As the drivers head out for practice on the streets of Singapore, the number of radio messages that help them when it comes to just about everything on the car, whether it’s engine settings, brake temperatures, or tire wear, will probably be much fewer than in the previous race in Italy.
I say fewer because with so many complex system on a modern F1 car, the teams apparently argued successfully in the paddock that going to a full stop may not be wise and the Fédération Internationale de l’Automobile may modify the new rule ahead of the race.
For example, it’s more than probable that some drivers would get their clutch settings wrong on the way to the grid and cause massive and potentially dangerous problems at the start. There has also been talk of pushing the radio ban back to the start of the 2015 season so the team can prepare properly and have alternate systems in place.
Even with some easing of the radio ban on coaching, Sunday’s race will pose a special challenge to drivers should the amount technical information that flows from the engineers to the cockpit be reduced during the upcoming grand prix weekend.
Essentially, any change to the amount of messages going to the driver coming before the Singapore Grand Prix — one of the longest and difficult races of the year on equipment and drivers, could have disastrous consequences for some.
There’s the fuel issue where it’s possible that some will run out before the end of Sunday’s grand prix as Singapore was already a tough one when it came to conserving enough gas to get to the finish line. Not having reminders about fuel use and mileage may have cars running out in the late stages.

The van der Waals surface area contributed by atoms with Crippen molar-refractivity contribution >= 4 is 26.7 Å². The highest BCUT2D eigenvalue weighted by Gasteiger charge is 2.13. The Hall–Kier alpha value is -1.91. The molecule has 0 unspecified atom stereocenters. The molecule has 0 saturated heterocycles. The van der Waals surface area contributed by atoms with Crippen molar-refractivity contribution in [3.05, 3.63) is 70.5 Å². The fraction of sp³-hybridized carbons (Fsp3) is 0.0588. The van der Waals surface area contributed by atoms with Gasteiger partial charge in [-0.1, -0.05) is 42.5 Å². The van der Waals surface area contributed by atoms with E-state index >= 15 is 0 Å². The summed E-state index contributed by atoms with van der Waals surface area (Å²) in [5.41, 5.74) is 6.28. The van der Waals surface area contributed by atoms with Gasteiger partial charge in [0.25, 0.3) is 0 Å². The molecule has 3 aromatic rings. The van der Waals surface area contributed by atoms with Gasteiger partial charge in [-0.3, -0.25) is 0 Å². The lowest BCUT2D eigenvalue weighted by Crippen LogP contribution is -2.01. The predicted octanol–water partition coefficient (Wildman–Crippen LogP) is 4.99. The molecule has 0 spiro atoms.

The same goes for tires, especially since Pirelli has brought softer compounds to Singapore than it did last year. Most cars will probably do two pitstop, but managing the supersoft rubber will be tough on the long 5.073-kilometre, 23-turn street circuit, with the problem area likely being the rear tires.
Finally, the third big question mark will be the brakes. Look for more than one driver to run into trouble, and it’s likely that there will be the first test of the exempt technical/coaching messages for safety reasons in Singapore.
Brembo ranks the circuit as hard on brakes with 20 per cent of the lap spent slowing the car. Although none of the braking areas the circuit is particularly demanding, the usual high ambient temperature, the time spent on the brake pedal and the lack of opportunity to let the pads and discs cool makes track one of the hardest on the braking systems.
Success in managing these things during the race that were usually left up to the engineers will be critical to success in Singapore.
Much depends on the driver, his style, experience level, technical abilities, and feel of the car. Some will obviously fare better than others, and it will be interesting to see who gets things right and who gets them wrong.
For those who can manage in the void, the ban will have come at a great time, while there may be lots of disappointment for those who can’t.